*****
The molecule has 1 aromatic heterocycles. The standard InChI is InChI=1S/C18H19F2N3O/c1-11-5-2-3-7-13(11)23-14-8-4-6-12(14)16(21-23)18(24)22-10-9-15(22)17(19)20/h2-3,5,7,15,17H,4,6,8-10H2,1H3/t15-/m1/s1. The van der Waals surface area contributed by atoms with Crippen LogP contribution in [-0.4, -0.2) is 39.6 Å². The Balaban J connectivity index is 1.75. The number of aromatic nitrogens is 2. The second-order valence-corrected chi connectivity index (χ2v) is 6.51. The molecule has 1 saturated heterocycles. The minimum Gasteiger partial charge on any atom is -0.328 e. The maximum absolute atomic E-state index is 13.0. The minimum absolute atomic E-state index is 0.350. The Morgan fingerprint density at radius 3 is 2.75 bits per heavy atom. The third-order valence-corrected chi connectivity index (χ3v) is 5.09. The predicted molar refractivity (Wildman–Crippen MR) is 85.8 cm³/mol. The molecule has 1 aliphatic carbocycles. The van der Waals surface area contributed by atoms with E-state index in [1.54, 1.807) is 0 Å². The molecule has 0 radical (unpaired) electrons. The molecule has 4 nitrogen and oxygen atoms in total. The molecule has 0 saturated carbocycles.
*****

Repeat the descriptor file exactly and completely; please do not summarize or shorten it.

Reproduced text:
The molecule has 1 aromatic heterocycles. The standard InChI is InChI=1S/C18H19F2N3O/c1-11-5-2-3-7-13(11)23-14-8-4-6-12(14)16(21-23)18(24)22-10-9-15(22)17(19)20/h2-3,5,7,15,17H,4,6,8-10H2,1H3/t15-/m1/s1. The van der Waals surface area contributed by atoms with Crippen LogP contribution in [-0.4, -0.2) is 39.6 Å². The Balaban J connectivity index is 1.75. The number of aromatic nitrogens is 2. The second-order valence-corrected chi connectivity index (χ2v) is 6.51. The molecule has 1 saturated heterocycles. The minimum Gasteiger partial charge on any atom is -0.328 e. The maximum absolute atomic E-state index is 13.0. The minimum absolute atomic E-state index is 0.350. The Morgan fingerprint density at radius 3 is 2.75 bits per heavy atom. The third-order valence-corrected chi connectivity index (χ3v) is 5.09. The predicted molar refractivity (Wildman–Crippen MR) is 85.8 cm³/mol. The molecule has 1 aliphatic carbocycles. The van der Waals surface area contributed by atoms with E-state index in [1.54, 1.807) is 0 Å². The molecule has 0 radical (unpaired) electrons. The molecule has 4 nitrogen and oxygen atoms in total. The molecule has 0 saturated carbocycles.